Rudolph Arthur Marcus (born July 21, 1923) is a Canadian-born chemist who received the 1992 Nobel Prize in Chemistry "for his contributions to the theory of electron transfer reactions in chemical systems". Marcus theory, named after him, provides a thermodynamic and kinetic framework for describing one electron outer-sphere electron transfer.
Marcus was born in Montreal, Quebec, the son of Esther (née Cohen) and Myer Marcus. His interest in the sciences began at a young age. He excelled at mathematics at Baron Byng High School. He then studied at McGill University under Dr. Carl A. Winkler, who had studied under Cyril Hinshelwood at Oxford University. At McGill, Marcus took more math courses than an average chemistry student, which would later aid him in creating his theory on electron transfer.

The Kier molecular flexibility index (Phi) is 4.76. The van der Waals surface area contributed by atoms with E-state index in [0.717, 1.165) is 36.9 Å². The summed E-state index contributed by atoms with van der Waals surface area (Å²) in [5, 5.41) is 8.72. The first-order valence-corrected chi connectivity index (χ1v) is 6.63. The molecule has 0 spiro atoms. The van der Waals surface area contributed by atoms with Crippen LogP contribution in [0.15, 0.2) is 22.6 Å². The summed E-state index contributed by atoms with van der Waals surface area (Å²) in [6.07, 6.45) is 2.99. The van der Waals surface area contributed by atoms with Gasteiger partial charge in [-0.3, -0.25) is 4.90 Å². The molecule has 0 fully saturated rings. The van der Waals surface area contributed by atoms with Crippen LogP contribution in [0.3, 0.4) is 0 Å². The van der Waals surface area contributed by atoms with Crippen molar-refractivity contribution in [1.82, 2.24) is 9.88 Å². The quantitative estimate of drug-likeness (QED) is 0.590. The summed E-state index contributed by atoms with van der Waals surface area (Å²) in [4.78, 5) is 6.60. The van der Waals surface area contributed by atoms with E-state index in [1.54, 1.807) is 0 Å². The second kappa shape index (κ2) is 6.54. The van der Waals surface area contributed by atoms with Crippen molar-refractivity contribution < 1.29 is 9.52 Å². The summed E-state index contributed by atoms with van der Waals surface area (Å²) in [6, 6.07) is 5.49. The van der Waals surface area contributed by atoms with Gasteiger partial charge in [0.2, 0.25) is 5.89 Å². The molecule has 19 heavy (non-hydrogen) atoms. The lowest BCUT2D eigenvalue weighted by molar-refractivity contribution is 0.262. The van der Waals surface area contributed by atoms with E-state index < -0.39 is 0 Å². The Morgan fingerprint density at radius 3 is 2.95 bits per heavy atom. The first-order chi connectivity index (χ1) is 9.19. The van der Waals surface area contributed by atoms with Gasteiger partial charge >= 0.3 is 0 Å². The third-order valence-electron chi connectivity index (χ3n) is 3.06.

He earned a B.Sc. in 1943 and a Ph.D. in 1946, both from McGill University. In 1958, Marcus became a naturalized citizen of the United States. After graduating, in 1946, he worked at the Polytechnic Institute of Brooklyn. In 1952, at the University of North Carolina, he developed Rice-Ramsperger-Kassel-Marcus theory by combining RRK theory with transition state theory. In 1964, he taught at the University of Illinois...
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